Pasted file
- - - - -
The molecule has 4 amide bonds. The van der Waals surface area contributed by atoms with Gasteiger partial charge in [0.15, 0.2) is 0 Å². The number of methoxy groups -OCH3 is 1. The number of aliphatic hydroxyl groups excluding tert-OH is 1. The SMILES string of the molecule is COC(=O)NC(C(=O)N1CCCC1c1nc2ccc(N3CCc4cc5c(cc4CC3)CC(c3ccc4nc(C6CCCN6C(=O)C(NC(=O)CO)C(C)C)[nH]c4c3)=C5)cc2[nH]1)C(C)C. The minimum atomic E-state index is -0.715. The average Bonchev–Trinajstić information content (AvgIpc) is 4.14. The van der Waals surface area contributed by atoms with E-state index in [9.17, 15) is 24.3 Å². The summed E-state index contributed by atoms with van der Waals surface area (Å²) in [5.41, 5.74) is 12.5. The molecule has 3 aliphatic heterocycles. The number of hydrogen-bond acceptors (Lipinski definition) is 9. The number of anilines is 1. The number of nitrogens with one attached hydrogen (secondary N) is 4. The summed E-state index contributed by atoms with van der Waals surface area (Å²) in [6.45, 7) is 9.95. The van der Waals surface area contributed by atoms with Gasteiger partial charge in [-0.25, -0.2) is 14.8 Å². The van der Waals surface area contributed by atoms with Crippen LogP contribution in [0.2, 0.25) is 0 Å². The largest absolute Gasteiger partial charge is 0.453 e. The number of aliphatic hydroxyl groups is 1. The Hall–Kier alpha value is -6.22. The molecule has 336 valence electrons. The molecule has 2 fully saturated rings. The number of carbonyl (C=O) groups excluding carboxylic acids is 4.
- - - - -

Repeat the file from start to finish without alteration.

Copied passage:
The molecule has 4 amide bonds. The van der Waals surface area contributed by atoms with Gasteiger partial charge in [0.15, 0.2) is 0 Å². The number of methoxy groups -OCH3 is 1. The number of aliphatic hydroxyl groups excluding tert-OH is 1. The SMILES string of the molecule is COC(=O)NC(C(=O)N1CCCC1c1nc2ccc(N3CCc4cc5c(cc4CC3)CC(c3ccc4nc(C6CCCN6C(=O)C(NC(=O)CO)C(C)C)[nH]c4c3)=C5)cc2[nH]1)C(C)C. The minimum atomic E-state index is -0.715. The average Bonchev–Trinajstić information content (AvgIpc) is 4.14. The van der Waals surface area contributed by atoms with E-state index in [9.17, 15) is 24.3 Å². The summed E-state index contributed by atoms with van der Waals surface area (Å²) in [5.41, 5.74) is 12.5. The molecule has 3 aliphatic heterocycles. The number of hydrogen-bond acceptors (Lipinski definition) is 9. The number of anilines is 1. The number of nitrogens with one attached hydrogen (secondary N) is 4. The summed E-state index contributed by atoms with van der Waals surface area (Å²) in [6.45, 7) is 9.95. The van der Waals surface area contributed by atoms with Gasteiger partial charge in [-0.25, -0.2) is 14.8 Å². The van der Waals surface area contributed by atoms with Crippen LogP contribution in [0.2, 0.25) is 0 Å². The largest absolute Gasteiger partial charge is 0.453 e. The number of aliphatic hydroxyl groups is 1. The Hall–Kier alpha value is -6.22. The molecule has 336 valence electrons. The molecule has 2 fully saturated rings. The number of carbonyl (C=O) groups excluding carboxylic acids is 4.